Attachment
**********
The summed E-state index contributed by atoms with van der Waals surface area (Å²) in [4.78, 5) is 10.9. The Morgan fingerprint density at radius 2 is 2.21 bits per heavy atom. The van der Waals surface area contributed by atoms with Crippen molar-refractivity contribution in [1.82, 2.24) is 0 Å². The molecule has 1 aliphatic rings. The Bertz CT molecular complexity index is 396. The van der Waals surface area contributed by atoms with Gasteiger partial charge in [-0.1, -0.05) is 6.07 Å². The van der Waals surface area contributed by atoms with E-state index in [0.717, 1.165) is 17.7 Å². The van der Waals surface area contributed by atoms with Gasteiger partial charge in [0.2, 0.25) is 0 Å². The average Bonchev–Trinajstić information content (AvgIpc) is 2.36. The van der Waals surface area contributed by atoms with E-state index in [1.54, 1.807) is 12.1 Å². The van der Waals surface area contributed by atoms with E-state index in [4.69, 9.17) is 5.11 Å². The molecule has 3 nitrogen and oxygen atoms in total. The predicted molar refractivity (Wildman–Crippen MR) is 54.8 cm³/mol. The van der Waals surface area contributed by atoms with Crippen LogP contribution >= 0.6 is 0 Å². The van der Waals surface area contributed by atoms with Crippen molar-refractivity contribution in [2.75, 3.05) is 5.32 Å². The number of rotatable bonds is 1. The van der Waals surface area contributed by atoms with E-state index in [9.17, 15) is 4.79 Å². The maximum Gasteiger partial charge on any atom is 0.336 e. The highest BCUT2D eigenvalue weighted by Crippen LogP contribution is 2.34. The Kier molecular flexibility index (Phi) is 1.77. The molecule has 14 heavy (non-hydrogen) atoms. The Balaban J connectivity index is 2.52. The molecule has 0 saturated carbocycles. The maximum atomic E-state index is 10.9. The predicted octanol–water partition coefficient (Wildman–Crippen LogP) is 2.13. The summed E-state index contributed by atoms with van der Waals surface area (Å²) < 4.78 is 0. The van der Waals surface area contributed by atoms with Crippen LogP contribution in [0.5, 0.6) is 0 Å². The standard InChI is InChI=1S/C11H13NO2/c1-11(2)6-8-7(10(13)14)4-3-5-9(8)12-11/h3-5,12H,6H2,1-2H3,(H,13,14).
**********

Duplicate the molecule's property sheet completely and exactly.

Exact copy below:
The summed E-state index contributed by atoms with van der Waals surface area (Å²) in [4.78, 5) is 10.9. The Morgan fingerprint density at radius 2 is 2.21 bits per heavy atom. The van der Waals surface area contributed by atoms with Crippen molar-refractivity contribution in [1.82, 2.24) is 0 Å². The molecule has 1 aliphatic rings. The Bertz CT molecular complexity index is 396. The van der Waals surface area contributed by atoms with Gasteiger partial charge in [-0.1, -0.05) is 6.07 Å². The van der Waals surface area contributed by atoms with E-state index in [0.717, 1.165) is 17.7 Å². The van der Waals surface area contributed by atoms with Gasteiger partial charge in [0.2, 0.25) is 0 Å². The average Bonchev–Trinajstić information content (AvgIpc) is 2.36. The van der Waals surface area contributed by atoms with E-state index in [1.54, 1.807) is 12.1 Å². The van der Waals surface area contributed by atoms with E-state index in [4.69, 9.17) is 5.11 Å². The molecule has 3 nitrogen and oxygen atoms in total. The predicted molar refractivity (Wildman–Crippen MR) is 54.8 cm³/mol. The van der Waals surface area contributed by atoms with Crippen LogP contribution >= 0.6 is 0 Å². The van der Waals surface area contributed by atoms with Crippen molar-refractivity contribution in [2.75, 3.05) is 5.32 Å². The number of rotatable bonds is 1. The van der Waals surface area contributed by atoms with E-state index in [9.17, 15) is 4.79 Å². The maximum Gasteiger partial charge on any atom is 0.336 e. The highest BCUT2D eigenvalue weighted by Crippen LogP contribution is 2.34. The Kier molecular flexibility index (Phi) is 1.77. The molecule has 14 heavy (non-hydrogen) atoms. The Balaban J connectivity index is 2.52. The molecule has 0 saturated carbocycles. The maximum atomic E-state index is 10.9. The predicted octanol–water partition coefficient (Wildman–Crippen LogP) is 2.13. The summed E-state index contributed by atoms with van der Waals surface area (Å²) < 4.78 is 0. The van der Waals surface area contributed by atoms with Crippen LogP contribution in [0.5, 0.6) is 0 Å². The standard InChI is InChI=1S/C11H13NO2/c1-11(2)6-8-7(10(13)14)4-3-5-9(8)12-11/h3-5,12H,6H2,1-2H3,(H,13,14).